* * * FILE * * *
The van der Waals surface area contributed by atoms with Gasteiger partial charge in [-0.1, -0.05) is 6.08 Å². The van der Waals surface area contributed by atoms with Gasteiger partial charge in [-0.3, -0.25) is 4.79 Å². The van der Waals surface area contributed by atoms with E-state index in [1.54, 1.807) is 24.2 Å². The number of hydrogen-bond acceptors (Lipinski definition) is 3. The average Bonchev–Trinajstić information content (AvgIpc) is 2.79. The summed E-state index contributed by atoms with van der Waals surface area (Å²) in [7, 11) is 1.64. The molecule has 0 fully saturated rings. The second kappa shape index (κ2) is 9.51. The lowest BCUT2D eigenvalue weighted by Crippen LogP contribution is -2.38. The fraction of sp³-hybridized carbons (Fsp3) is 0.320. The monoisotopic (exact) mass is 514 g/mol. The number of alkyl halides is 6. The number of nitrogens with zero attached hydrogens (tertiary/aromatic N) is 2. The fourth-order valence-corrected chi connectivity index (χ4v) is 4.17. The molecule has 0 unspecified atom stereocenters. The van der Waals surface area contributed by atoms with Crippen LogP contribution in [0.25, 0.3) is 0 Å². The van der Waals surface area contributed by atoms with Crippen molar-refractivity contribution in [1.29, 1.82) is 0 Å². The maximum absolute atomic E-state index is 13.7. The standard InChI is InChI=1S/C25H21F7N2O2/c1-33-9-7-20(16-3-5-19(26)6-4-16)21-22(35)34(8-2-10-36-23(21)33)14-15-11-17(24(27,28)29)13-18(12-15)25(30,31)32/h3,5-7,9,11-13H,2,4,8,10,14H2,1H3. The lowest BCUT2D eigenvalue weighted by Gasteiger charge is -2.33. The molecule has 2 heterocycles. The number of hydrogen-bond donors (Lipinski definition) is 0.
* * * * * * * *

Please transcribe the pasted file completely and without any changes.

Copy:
The van der Waals surface area contributed by atoms with Gasteiger partial charge in [-0.1, -0.05) is 6.08 Å². The van der Waals surface area contributed by atoms with Gasteiger partial charge in [-0.3, -0.25) is 4.79 Å². The van der Waals surface area contributed by atoms with E-state index in [1.54, 1.807) is 24.2 Å². The number of hydrogen-bond acceptors (Lipinski definition) is 3. The average Bonchev–Trinajstić information content (AvgIpc) is 2.79. The summed E-state index contributed by atoms with van der Waals surface area (Å²) in [7, 11) is 1.64. The molecule has 0 fully saturated rings. The second kappa shape index (κ2) is 9.51. The lowest BCUT2D eigenvalue weighted by Crippen LogP contribution is -2.38. The fraction of sp³-hybridized carbons (Fsp3) is 0.320. The monoisotopic (exact) mass is 514 g/mol. The number of alkyl halides is 6. The number of nitrogens with zero attached hydrogens (tertiary/aromatic N) is 2. The fourth-order valence-corrected chi connectivity index (χ4v) is 4.17. The molecule has 0 unspecified atom stereocenters. The van der Waals surface area contributed by atoms with Crippen LogP contribution in [0.25, 0.3) is 0 Å². The van der Waals surface area contributed by atoms with Crippen molar-refractivity contribution in [1.29, 1.82) is 0 Å². The maximum absolute atomic E-state index is 13.7. The standard InChI is InChI=1S/C25H21F7N2O2/c1-33-9-7-20(16-3-5-19(26)6-4-16)21-22(35)34(8-2-10-36-23(21)33)14-15-11-17(24(27,28)29)13-18(12-15)25(30,31)32/h3,5-7,9,11-13H,2,4,8,10,14H2,1H3. The lowest BCUT2D eigenvalue weighted by Gasteiger charge is -2.33. The molecule has 2 heterocycles. The number of hydrogen-bond donors (Lipinski definition) is 0.